“Danny?—” I say, he is arguing with an overweight man next to us. No one sees the perfect breast. Just me. Mine. I sip the Macallan slowly letting its soft blush awaken my sinuses. Then Sophia refastens the strap.

Rejected we each hold a tumbler of Macallan outside, holding our noses, while Danny dangles thinly sliced felino salami over our mouths from the gray slate of the liberated charcuterie plate. The waft of death blooms, suffocating the life, it permeates everything. You need the alcohol to push it all away.

“Want some lardo?” Danny asks polishing off the scotch and flinging the glass into the road, it disappears into the palms and shatters in the void.

“Gross.” April says and downs her drink staggering through the landscape of emaciated birds of paradise. Danny forks the pale salumi into his face with his fingers.

“Uh, I wanted some of that.” Sophia says slapping away the bright panicles of the flowers.

“Here, have some bresaola.” Danny says handing her the limp pink meat like a business card between his two fingers.

“Thanks.” Sophia tosses her head back towards the clear moon lowering the cured beef into her mouth.

“Next!” I shout. I feel my pocket vibrate and take out the restaurant buzzer, which has suddenly come to life.

“Trattoria? Ok.” Danny says in frustration. I hold it up like a trophy. Danny lifts the tumbler of scotch from April’s hand and polishes off her drink.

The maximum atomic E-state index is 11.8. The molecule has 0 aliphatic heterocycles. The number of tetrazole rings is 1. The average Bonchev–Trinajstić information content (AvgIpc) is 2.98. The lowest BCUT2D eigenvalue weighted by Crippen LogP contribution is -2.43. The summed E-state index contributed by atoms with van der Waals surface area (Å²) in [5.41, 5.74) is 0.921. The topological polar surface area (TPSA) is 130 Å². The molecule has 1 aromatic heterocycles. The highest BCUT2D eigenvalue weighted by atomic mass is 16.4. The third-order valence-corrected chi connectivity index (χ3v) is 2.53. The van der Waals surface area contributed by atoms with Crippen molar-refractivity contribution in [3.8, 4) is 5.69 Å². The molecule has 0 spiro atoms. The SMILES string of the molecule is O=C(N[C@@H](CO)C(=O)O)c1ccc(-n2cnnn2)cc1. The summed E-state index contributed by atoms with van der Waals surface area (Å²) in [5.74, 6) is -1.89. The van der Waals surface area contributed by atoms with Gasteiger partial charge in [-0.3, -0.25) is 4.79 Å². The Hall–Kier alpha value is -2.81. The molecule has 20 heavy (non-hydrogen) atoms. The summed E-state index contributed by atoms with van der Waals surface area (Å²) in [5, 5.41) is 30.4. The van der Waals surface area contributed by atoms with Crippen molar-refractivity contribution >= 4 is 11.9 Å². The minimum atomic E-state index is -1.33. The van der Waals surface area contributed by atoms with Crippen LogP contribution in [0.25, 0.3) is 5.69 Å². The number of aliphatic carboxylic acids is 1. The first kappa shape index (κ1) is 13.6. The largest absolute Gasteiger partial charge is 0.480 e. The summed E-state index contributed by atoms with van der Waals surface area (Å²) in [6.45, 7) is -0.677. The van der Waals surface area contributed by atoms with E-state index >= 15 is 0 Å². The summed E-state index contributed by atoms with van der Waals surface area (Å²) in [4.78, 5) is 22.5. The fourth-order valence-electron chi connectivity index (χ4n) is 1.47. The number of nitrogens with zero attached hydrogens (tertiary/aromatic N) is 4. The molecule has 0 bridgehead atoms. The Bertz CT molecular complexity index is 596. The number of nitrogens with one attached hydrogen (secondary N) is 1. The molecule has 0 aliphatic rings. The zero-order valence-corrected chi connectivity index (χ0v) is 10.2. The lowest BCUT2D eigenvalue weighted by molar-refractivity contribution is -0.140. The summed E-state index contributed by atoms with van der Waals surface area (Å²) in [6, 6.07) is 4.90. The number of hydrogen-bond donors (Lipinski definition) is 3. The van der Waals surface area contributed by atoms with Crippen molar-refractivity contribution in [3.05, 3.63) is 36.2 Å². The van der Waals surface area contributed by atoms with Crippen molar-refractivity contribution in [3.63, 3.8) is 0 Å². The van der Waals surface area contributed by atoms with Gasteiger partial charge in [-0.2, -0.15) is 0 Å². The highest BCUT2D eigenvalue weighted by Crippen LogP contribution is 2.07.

“Heyyyyyyy—” She says as he Softball pitches the heavy glass through the bushes. It breaks somewhere on the road and he turns to me and slides the buzzer from my hand.

“Let’s go.” He says holding it out in front of him like a guiding light with its buzzing red LEDs inside. Sophia stands legs spread bracing herself as she sucks down the scotch.

“Frank?” She encourages me as I hold the glass, the neat iceless Macallan. I dive my nose into the glass and breathe in and for a moment the red tide is gone. Danny holds the vibrating restaurant buzzer in his hand and rubs it on his face.

“Feels good.” Danny says as I down the scotch. Danny presses the restaurant buzzer to Sophia’s ass.

“Stop it.” She says unamused and walks away.

“Come on Danny.” I say as Danny laughs, walks to April where he touches its surging pulse to her crotch.

Cut it out.” She says, he pushes it harder against her.

“Come on girls.” He says and licks his lips. She slaps him away playfully and Sophia grabs it from his hand then jogs through the flowers into the parking lot.

“Hey—!” Danny calls. In the parking lot we push through the landscaping and find Sophia on the edge of the lot, sitting on the trunk of a gray Maserati gleaming clean in the night lights. Sophia says nothing but mounts the vibrating restaurant buzzer between her legs and thrusts her hips at us. Her face is contorted.